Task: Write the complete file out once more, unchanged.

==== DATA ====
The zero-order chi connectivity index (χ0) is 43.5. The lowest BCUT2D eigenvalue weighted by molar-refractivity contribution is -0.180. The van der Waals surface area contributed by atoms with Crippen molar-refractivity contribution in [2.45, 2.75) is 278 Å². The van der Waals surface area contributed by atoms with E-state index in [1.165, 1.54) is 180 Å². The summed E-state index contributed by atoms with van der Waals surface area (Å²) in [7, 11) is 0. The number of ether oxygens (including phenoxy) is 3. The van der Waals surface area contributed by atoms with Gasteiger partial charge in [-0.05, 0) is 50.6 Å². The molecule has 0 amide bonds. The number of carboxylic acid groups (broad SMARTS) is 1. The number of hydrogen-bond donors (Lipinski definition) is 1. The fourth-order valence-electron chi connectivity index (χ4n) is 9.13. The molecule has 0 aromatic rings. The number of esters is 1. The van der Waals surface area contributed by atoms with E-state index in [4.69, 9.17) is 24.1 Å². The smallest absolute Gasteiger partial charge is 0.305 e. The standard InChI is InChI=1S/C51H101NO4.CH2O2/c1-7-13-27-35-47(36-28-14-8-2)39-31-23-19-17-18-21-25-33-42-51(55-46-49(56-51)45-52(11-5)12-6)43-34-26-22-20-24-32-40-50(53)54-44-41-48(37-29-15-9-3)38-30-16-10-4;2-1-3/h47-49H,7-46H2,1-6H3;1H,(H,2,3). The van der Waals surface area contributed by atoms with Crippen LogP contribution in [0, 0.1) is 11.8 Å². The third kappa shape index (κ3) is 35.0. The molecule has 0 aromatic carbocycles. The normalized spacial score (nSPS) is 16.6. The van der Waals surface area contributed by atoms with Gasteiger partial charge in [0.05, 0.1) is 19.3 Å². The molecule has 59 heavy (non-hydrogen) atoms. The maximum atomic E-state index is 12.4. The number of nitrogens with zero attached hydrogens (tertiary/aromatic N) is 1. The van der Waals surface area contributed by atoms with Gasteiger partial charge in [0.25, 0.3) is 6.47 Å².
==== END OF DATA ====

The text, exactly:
The zero-order chi connectivity index (χ0) is 43.5. The lowest BCUT2D eigenvalue weighted by molar-refractivity contribution is -0.180. The van der Waals surface area contributed by atoms with Crippen molar-refractivity contribution in [2.45, 2.75) is 278 Å². The van der Waals surface area contributed by atoms with E-state index in [1.165, 1.54) is 180 Å². The summed E-state index contributed by atoms with van der Waals surface area (Å²) in [7, 11) is 0. The number of ether oxygens (including phenoxy) is 3. The van der Waals surface area contributed by atoms with Gasteiger partial charge in [-0.05, 0) is 50.6 Å². The molecule has 0 amide bonds. The number of carboxylic acid groups (broad SMARTS) is 1. The number of hydrogen-bond donors (Lipinski definition) is 1. The fourth-order valence-electron chi connectivity index (χ4n) is 9.13. The molecule has 0 aromatic rings. The number of esters is 1. The van der Waals surface area contributed by atoms with E-state index in [4.69, 9.17) is 24.1 Å². The smallest absolute Gasteiger partial charge is 0.305 e. The standard InChI is InChI=1S/C51H101NO4.CH2O2/c1-7-13-27-35-47(36-28-14-8-2)39-31-23-19-17-18-21-25-33-42-51(55-46-49(56-51)45-52(11-5)12-6)43-34-26-22-20-24-32-40-50(53)54-44-41-48(37-29-15-9-3)38-30-16-10-4;2-1-3/h47-49H,7-46H2,1-6H3;1H,(H,2,3). The van der Waals surface area contributed by atoms with Crippen LogP contribution in [0, 0.1) is 11.8 Å². The third kappa shape index (κ3) is 35.0. The molecule has 0 aromatic carbocycles. The normalized spacial score (nSPS) is 16.6. The van der Waals surface area contributed by atoms with Gasteiger partial charge in [0.05, 0.1) is 19.3 Å². The molecule has 59 heavy (non-hydrogen) atoms. The maximum atomic E-state index is 12.4. The number of nitrogens with zero attached hydrogens (tertiary/aromatic N) is 1. The van der Waals surface area contributed by atoms with Gasteiger partial charge in [0.25, 0.3) is 6.47 Å².